Successful take-off: Entry Point Central Air Navigation Academy opened

The training of the first students has started at Entry Point Central International Air Navigation Academy in Budapest established by collaboration of HungaroControl and Scandinavian Entry Point North. The opening ceremony was held with the participation of dr. Pál Völner, Minister of State for Infrastructure, the Swedish, Danish and Norwegian ambassadors in Hungary as well as the Hungarian and foreign professional representatives on 27 September 2011.

Four months after the Agreement of Cooperation was signed, the students who wish to become the air traffic controllers of the future and receive training at the Academy, which was founded by one of the most renowned training centres in Europe, were now able to take their seats behind the school desks. Entry Point Central will begin training Hungarian students at first, but the doors are open to people from other countries as well.

The opening ceremony not only saw prominent Hungarian and foreign figures of the profession, but also had distinguished guests such as Siri Ellen Sletner, ambassador of Norway and Mads Sandau-Jensen, ambassador of Denmark as well as Eddy Fonyódy, secretary responsible for political issues, representing Sweden.

Dr. Pál Völner, Hungary’s Minister of State for Infrastructure emphasized:

‘Even after its term of the Presidency of the European Council, Hungary continues to treat the question of strengthening international relations in the transport sector as a priority. The partnership of HungaroControl and Entry Point North is exemplary because it creates professional cross-border cooperation in the very important area of training, while serving the interests of the entire region, and hence accomplishing one of the objectives of the European Union.’

Kornél Szepessy, CEO of HungaroControl said:

‘Training may have never been as important as it is today when the organisation of aviation is undergoing major transformation. The Single European Sky programme will change air navigation services which will lend outstanding significance, beyond technical and technological harmonisation and the human factor, to the high-standard training of professionals,’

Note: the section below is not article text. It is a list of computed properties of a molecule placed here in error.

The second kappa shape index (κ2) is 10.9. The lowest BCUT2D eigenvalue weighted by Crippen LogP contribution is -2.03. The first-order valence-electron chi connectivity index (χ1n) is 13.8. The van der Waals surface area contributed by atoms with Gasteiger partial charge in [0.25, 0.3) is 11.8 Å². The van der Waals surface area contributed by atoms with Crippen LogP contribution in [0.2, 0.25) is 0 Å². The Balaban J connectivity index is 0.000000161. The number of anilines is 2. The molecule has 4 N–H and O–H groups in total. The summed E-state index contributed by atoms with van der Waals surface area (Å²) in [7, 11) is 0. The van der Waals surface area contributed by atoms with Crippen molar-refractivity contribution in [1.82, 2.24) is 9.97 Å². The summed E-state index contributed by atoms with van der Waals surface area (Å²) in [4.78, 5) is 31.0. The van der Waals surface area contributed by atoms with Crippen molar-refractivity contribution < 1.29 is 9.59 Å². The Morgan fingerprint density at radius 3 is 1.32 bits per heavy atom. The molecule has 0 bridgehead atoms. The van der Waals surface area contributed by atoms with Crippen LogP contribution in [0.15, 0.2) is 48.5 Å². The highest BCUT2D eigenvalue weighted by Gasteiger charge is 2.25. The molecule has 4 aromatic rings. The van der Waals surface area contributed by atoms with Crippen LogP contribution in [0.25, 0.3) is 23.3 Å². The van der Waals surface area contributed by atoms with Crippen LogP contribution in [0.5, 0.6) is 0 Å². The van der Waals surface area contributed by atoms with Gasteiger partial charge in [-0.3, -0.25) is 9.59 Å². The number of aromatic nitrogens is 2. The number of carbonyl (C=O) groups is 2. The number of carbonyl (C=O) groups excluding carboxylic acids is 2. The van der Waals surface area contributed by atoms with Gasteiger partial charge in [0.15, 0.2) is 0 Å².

Ms Anne Kathrine Jensen, Managing Director of Entry Point North said:

‘The way I see it is that Entry Point Central serves as another good example of how Air Traffic Management will develope in Europe. Everywhere we look around – partnerships is the way forward. It becomes increasingly difficult to stand alone, demands are high to work together creating synergies and harmonized cost-effective solutions.’

Gábor Menráth, head of the new Academy operating in the Central Office of HungaroControl, added:

‘Students will be trained to become air traffic controllers by the application of internationally accepted training materials and special methodology, The Scandinavian training system is unique in the sense that students, parallel with classroom training, are given practical tasks from the very beginning, which is missing in modern radar and tower simulators. The instructors closely monitor the progress of each student, and this individually-tailored support enables us to reduce the number of examinations students are required to take each year, and at the same time, it has proven to increase the efficiency of training. The young students acquire the basic elements of the profession in English language. The ones that pass the strict final examination will obtain highly-prestigious qualifications recognized by all Member States of the European Union,’